The infected elephant initially weighed 2,400 kg; isoniazid (4.5–7 mg/kg), pyrazinamide (31–33 mg/kg), and levofloxacin (11 mg/kg) were administered rectally, once a day. When weighing on a scale was not possible, the elephant’s weight was estimated using the chest girth method. After 1 month of treatment, the vaginal discharge disappeared, and the elephant’s sputum culture became negative after 2 months. After 6 months, the multidrug treatment was interrupted for 3 weeks because of severe gastrointestinal disturbance and hepatic dysfunction. Rectal administration of isoniazid and pyrazinamide was resumed for an additional 3 months after recovery from adverse effects. Follow-up trunk wash samples were culture negative, but M. caprae was isolated from a sputum sample collected from the chin in February 2017. This new isolate was resistant to isoniazid. The drug regimen was then changed to oral rifampin (10 mg/kg) and rectal ethambutol (30 mg/kg), levofloxacin (10 mg/kg), and pyrazinamide (30 mg/kg). Under the modified treatment, the recurrence symptoms disappeared, and the routine sputum cultures became negative.

We also sequenced the recurrent isoniazid-resistant isolate (EPDC02) using a MiSeq and detected a mutation in katG where Ser-315 was replaced by 113 Thr (S315T). No mutations were detected in other representative drug resistance–related genes, such as rpoB (rifampin); rrn, gidB, and rpsL (streptomycin); embABC (ethambutol); pncAC (pyrazinamide); and gyrAB (quinolone). The pairwise distance between the initial and relapse isolates (EPDC01 and EPDC02) involved at least 7 single-nucleotide variants found in coding regions (Table 2).

For serologic monitoring of treatment, we tested archived serum samples collected before and during treatment using the DPP assay. Although a sample in November 2003 was reactive on CFP10/ESAT-6 but not on MPB83, at the time of culture-based tuberculosis diagnosis (February 2016), the reaction to CFP10/ESAT-6 was more intense, and the complete band of MPB83 appeared. The intensity to 2 test lines gradually decreased during the initial treatment (September 2016) and disease recrudescence (February 2017). The modified 18-month course of treatment is scheduled to end in October 2018.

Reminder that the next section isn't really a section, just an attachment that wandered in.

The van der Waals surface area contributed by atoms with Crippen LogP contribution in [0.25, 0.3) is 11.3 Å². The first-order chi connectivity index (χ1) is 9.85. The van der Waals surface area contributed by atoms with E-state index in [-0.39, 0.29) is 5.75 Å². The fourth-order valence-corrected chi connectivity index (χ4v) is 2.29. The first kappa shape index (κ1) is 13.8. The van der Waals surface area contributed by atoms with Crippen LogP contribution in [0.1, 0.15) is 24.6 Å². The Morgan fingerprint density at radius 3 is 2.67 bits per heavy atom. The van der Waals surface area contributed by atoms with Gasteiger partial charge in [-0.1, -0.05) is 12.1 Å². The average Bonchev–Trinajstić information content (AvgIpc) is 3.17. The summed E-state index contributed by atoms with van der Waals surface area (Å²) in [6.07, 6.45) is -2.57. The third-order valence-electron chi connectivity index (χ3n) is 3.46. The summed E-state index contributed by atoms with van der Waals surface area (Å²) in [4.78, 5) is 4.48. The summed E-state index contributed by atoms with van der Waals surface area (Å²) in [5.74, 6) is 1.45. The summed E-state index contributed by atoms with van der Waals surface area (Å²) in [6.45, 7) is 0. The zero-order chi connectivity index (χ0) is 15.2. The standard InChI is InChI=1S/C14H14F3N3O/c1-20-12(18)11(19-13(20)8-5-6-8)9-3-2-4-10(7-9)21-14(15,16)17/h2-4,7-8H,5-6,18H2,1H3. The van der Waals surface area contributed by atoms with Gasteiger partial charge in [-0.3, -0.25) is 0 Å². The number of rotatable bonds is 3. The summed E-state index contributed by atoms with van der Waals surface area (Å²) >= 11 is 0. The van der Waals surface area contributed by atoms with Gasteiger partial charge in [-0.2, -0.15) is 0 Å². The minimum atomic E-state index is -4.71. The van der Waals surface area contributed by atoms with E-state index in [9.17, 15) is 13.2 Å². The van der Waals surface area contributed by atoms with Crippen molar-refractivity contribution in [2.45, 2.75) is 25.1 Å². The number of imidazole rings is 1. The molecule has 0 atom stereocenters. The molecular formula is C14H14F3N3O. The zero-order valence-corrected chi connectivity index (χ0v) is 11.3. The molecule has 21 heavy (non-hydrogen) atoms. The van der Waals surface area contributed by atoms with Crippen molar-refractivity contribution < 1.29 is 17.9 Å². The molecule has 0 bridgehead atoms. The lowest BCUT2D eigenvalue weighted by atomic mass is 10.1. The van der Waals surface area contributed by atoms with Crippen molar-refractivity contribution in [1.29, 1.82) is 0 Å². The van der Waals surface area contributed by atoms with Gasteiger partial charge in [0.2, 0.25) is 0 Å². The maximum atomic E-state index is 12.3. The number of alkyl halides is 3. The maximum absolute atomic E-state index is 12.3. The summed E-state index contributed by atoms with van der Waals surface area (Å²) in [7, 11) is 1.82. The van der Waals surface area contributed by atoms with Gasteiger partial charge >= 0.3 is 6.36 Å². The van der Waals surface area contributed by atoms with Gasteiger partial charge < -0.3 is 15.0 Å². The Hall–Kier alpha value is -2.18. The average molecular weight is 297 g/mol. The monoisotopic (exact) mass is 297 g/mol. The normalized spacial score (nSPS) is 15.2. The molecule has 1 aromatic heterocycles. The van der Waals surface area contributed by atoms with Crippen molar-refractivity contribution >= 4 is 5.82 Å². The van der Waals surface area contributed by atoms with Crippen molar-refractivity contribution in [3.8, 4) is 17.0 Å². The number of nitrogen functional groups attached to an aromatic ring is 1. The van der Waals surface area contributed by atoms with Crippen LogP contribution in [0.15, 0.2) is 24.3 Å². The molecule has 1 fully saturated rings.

Employees at the zoo were assessed for tuberculosis based on symptoms, radiographs, and serology using the QuantiFERON-TB Gold test (QIAGEN, Tokyo, Japan); none had active tuberculosis. Clinical examination, culture, PCR, and tuberculin skin test were used to evaluate as many primates and hoofstock as possible in the collection, and no tuberculosis-positive animals were identified.


A better understanding of tuberculosis in elephants is crucial to improve medical management and reduce risk of transmission to other animals and humans. During the initial treatment of the elephant reported here, treatment was interrupted for 3 weeks because of adverse effects. Reducing the dose of isoniazid was the probable cause of the acquired isoniazid resistance. When treating tuberculosis in elephants, the benefits and adverse effects should be weighed carefully. The DPP provides an indirect measure of infection and disease status (6). In this elephant, declining DPP reactivity was thought to indicate a response to therapy; however, more sensitive biomarkers to monitor therapeutic response are needed.

Previously, epidemiologic observations of elephant tuberculosis by IS6110 restriction fragment-length polymorphism have been based on evidence of local zoonotic risk for transmission to humans or of an epizootic reservoir for transmission to elephants or other animal species (goats and rhinoceros) (1,14). Recently, M. tuberculosis strains in 2 captive elephants in a small traveling circus harbored 3 nucleotide changes, according to whole-genome sequencing (15). M. tuberculosis has been isolated from Asian elephants among regions in southern Asia (3,4). Although the transmission routes have not been defined, our result and those of previous reports indicate that MTBC species may be spilling over into elephants.

Our finding emphasizes the need to identify the species of MTBC when tuberculosis is diagnosed in elephants. Although corroborating epidemiologic evidence of transmission has not been discovered, genomic data of the M. caprae isolates has been registered in the open database (BioProject ID PRJDB6469; BioSample ID SAMD00098240 for EPDC01, SAMD00098241 for EPDC02). Accumulation of genomic data of clinical isolates is expected to be helpful for future comparative studies.

Ms. Yoshida is a microbiology researcher involved in the Clinical Research Center, National Hospital Organization Kinki-chuo Chest Medical Center, and the Graduate School of Biomedical Sciences, Nagasaki University in Japan. Her research interests include the examination of mycobacterial agents, including those from elephants with tuberculosis.



We thank the Fukuyama municipal administrative office, staff veterinarians, animal health and animal care staff, and employees of the Fukuyama Zoo for their participation. We also thank the Infection Control Team staff of National Hospital Organization Kinki-chuo Chest Medical Center for conducting the ventilation assessment.

This work was supported in part by MEXT/JSPS KAKENHI (grant nos. JP16K09120 and JP15H05263), and by the Cooperation Research Program of the Wildlife Research Center, Kyoto University (2017-A-20).



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Cite This Article

DOI: 10.3201/eid2410.180018

Original Publication Date: August 28, 2018

Table of Contents – Volume 24, Number 10—October 2018

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Please use the form below to submit correspondence to the authors or contact them at the following address:

Shiomi Yoshida, Clinical Research Center, National Hospital Organization Kinki-chuo Chest Medical Center, 1180 Nagasone-cho, Kita-ku, Sakai-shi, Osaka, 591-8555, Japan

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Page created: September 16, 2018